World-renowned former NTSB lead investigator Greg Feith and former NTSB board member John Goglia talk about everything aviation.
Emergency Response in Aviation - Episode 47
Episode 47Jump in for a deep dive into emergency response in aviation. All sectors of the industry need to plan and prepare for emergency scenarios like crashes and much more.Special guest is Mark Dombroff, partner in the Northern Virginia office of Fox Rothschild and co-chair of the firm’s aviation practice.The conversation covers what goes into an effective emergency response and the importance of regular reviews and exercises. Listen to understand why companies need to have a plan to respond and answer to a range of scenarios worldwide.They also introduce some industry resources:The Aviation Emergency Response Organization (AERO), a non-profit that provides education and events for emergency response professionals from all aspects of the aviation industry worldwide, http://www.aviationemergency.org/The annual aviation symposium that will be an all-online event in Feb. 2021, https://plane-lyspoken.foxrothschild.com/2020/11/19/the-2021-aviation-symposium/Flight Safety Detectives is sponsored by Avemco Insurance. Mention the Flight Safety Detectives podcast and receive a 5% discount!
Propellers and Air Safety
Episode 46Prop strikes are pretty common. Even seemingly minor nicks and gouges can lead to major safety issues.John and Greg focus on propellers as the “ugly stepsisters” of aircraft maintenance. They dive into an accident involving a LancAir 4P caused when a damaged prop lead to engine failure.In his years of service as a mechanic, John has seen plenty of engine damage caused by prop strikes. Greg layers in accident investigation work to illustrate just how important propellers are for aircraft safety.This episode challenges every mechanic and pilot to give more attention to the humble propeller. Any abnormalities are worthy of thorough investigation.Flight Safety Detectives is sponsored by Avemco Insurance. Mention the Flight Safety Detectives podcast and receive a 5% discount!
Icing on Aircraft Lessons from the Crash of AE 4184
Episode 45Weather caused Flight 4182 to be in a holding pattern to land on October 31, 1994. Weather also triggered a fateful series of events that led to the loss of the aircraft and 68 lives.John and Greg offer a minute by minute analysis of the cockpit voice recorder. They believe this was the event that woke the industry up to the effects of icing on aircraft.The NTSB accident report focuses on communicating hazardous weather information to flightcrews, Federal regulations regarding aircraft icing, and training for icing events.The accident is a reminder for pilots as the season of wintry weather conditions approaches. Be present in the cockpit mentally. Push away distractions and focus on the machine.Flight Safety Detectives is sponsored by Avemco Insurance. Mention the Flight Safety Detectives podcast and receive a 5% discount! Photo credit: Aero Icarus from Zürich, Switzerland, CC BY-SA 2.0 via Wikimedia Commons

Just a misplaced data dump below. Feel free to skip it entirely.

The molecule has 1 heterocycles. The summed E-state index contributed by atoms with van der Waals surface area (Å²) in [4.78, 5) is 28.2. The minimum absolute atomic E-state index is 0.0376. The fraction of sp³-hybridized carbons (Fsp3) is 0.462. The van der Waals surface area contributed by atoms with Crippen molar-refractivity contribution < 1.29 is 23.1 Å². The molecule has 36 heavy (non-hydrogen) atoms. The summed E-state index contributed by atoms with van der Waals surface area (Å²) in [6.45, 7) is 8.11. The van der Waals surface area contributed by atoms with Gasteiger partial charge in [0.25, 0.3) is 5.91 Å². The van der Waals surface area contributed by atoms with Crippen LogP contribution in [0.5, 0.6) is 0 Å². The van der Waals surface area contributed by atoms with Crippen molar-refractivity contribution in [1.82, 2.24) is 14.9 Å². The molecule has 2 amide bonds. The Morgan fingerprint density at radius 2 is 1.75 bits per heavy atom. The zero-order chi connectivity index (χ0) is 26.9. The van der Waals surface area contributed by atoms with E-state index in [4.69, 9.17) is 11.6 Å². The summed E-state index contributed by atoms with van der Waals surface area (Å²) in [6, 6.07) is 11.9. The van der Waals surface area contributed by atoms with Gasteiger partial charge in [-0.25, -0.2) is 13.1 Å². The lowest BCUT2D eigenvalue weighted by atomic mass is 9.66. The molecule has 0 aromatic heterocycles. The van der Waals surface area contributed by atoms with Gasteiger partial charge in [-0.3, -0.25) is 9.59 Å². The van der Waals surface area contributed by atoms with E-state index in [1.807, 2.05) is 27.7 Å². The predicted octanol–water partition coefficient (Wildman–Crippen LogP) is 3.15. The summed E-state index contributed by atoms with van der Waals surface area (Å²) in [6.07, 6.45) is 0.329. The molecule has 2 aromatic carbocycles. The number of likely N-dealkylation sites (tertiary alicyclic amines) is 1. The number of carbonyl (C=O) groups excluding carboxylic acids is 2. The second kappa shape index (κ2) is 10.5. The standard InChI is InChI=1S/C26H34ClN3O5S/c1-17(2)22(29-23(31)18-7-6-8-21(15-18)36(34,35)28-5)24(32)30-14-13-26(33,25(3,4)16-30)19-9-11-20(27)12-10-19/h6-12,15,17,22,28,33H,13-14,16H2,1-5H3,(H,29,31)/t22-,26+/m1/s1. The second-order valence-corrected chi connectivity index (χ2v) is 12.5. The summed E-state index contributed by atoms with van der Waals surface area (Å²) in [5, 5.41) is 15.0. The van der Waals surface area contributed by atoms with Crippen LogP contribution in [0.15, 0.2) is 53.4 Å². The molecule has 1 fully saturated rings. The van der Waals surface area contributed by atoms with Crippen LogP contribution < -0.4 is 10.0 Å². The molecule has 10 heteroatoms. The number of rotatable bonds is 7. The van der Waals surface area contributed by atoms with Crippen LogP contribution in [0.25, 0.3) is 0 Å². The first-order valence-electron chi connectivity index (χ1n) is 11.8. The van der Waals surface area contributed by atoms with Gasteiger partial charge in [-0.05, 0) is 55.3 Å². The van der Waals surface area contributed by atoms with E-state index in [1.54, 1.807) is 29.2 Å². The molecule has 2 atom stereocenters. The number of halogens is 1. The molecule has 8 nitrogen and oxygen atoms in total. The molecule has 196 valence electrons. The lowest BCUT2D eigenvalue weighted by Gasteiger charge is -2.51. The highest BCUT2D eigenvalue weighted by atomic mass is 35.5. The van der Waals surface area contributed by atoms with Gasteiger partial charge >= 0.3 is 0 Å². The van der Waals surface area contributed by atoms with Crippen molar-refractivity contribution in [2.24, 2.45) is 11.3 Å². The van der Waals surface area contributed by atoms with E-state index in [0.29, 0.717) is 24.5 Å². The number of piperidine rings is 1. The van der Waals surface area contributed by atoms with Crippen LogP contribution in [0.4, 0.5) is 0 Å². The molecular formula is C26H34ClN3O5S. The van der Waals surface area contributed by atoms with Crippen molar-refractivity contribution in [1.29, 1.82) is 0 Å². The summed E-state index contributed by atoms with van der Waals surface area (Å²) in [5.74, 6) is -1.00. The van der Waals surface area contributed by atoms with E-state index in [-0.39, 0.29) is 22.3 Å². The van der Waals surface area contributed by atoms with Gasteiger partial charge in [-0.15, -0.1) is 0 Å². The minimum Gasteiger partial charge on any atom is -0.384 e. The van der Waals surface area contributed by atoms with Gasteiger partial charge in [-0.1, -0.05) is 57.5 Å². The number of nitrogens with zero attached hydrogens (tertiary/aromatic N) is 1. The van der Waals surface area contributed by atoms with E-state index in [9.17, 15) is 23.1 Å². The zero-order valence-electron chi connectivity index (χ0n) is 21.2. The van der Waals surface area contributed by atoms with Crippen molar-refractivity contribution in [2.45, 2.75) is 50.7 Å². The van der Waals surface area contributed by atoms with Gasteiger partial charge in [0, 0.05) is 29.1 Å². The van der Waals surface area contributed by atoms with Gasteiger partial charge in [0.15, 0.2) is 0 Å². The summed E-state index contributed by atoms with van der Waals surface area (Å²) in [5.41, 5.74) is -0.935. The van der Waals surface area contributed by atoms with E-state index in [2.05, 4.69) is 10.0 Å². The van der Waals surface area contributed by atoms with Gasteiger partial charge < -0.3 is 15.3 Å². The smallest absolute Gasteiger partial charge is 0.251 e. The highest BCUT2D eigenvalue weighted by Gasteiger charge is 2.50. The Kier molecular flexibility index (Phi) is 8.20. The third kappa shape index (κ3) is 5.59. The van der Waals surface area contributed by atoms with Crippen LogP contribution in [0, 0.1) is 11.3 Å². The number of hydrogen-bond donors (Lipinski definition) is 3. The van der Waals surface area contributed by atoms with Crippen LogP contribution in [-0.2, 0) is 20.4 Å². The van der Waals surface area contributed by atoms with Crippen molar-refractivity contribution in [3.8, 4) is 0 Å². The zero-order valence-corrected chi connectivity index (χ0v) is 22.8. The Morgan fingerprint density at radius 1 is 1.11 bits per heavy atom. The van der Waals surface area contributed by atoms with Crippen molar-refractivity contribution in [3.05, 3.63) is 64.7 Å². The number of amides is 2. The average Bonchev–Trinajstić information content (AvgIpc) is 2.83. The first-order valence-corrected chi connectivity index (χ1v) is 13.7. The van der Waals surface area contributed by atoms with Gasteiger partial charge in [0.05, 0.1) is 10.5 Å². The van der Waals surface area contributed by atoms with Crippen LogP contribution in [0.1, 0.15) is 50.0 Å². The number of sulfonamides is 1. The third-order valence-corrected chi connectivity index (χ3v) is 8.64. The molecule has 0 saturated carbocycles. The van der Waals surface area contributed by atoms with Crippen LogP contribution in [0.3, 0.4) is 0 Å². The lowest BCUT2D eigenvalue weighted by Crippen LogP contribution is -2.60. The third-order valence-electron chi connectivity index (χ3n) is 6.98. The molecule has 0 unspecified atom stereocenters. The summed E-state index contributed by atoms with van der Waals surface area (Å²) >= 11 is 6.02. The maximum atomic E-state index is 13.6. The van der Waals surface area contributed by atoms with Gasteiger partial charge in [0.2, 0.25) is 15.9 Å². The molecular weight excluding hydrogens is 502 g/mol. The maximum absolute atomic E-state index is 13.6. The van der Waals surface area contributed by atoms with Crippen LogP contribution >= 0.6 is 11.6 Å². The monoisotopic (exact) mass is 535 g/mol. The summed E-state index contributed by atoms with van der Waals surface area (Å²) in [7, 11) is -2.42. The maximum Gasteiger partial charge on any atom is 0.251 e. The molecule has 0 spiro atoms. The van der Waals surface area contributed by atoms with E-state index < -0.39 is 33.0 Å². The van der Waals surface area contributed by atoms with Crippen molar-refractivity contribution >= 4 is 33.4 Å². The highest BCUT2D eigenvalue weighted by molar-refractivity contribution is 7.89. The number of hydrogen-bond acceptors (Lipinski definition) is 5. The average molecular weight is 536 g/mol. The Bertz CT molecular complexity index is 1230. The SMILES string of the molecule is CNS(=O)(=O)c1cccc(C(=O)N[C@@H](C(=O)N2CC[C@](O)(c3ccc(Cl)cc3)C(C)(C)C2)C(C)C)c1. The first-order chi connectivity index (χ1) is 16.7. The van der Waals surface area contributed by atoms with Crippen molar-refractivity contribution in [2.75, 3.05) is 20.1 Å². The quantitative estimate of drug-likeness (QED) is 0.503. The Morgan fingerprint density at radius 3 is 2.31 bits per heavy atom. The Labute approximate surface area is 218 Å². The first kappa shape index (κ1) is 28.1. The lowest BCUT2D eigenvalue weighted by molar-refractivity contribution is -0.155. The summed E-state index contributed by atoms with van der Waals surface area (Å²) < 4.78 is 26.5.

Revisiting the Crash Scene of American Eagle Flight 4184
Episode 44This episode starts when Greg got the call about the tragic crash of American Eagle Flight 4184. He walks through the first week of responding to the accident scene as the NTSB Investigator in Charge.Insights:First crash site where NTSB biohazard protocols were appliedHow “why” questions lead to thorough on-scene information gatheringRoles of the various teams and parties involved in the investigation processImportance of the field notes processThe story told by debris patternsJohn and Greg share their expertise on the workings of plane de-icing systems. Listeners get an inside look at how weather, aircraft operation and aircraft certification emerged as leading factors in the crash.Flight Safety Detectives is sponsored by Avemco Insurance, an aviation insurance company that--like the detectives--values training and safety as means to ensure safe flying for all.
NTSB Still Not Onsite, CO Pilot Makes Up the Rules
Episode 43The NTSB is still not doing onsite accident investigations...A pilot landing in Colorado decides to ignore the rules...Long-term health impacts of COVID could impact pilots, mechanics and flight attendants...Greg and John focus on these topics in their latest episode.A recent accident in Buffalo prompted two senators to write a letter to the NTSB asking for an onsite investigation. The Board responded that they are not visiting accident scenes and deferred to the FAA for on-scene information gathering.Greg and John continue to call on the NTSB to do its mandated job. They discuss the impact on aviation safety now and into the future.This episode also analyzes a midair collision involving a Beech A36 Bonanza and a Robinson R44 Raven II in 2018 at Northern Colorado Regional Airport. The Beech pilot chose to set aside the rules and flew over the Robinson with disastrous results.They wrap up with a discussion of COVID. People with even minor cases are reporting loss of taste and brain fog. Sense of smell is important to just about every aviation role on the ground
Is the NTSB Obsolete?
Episode 42The NTSB is considered a non-essential service and on-site accident investigations have been suspended during COVID-19. With no one on site to gather facts and evidence, John and Greg ask if the NTSB is needed anymore.Even before the pandemic, the agency had an increasing case backlog. Reports that have been issued recently are incomplete and offer scant safety insight.John and Greg find the recent NTSB reports inadequate to identify risks and determine effective mitigation. The reports lack the evidence to support the stated probable causes and offer little safety insight.As John and Greg celebrate the one-year anniversary of Flight Safety Detectives, they use their straight-talking platform to call out the agency they have both proudly served for failing to do its job.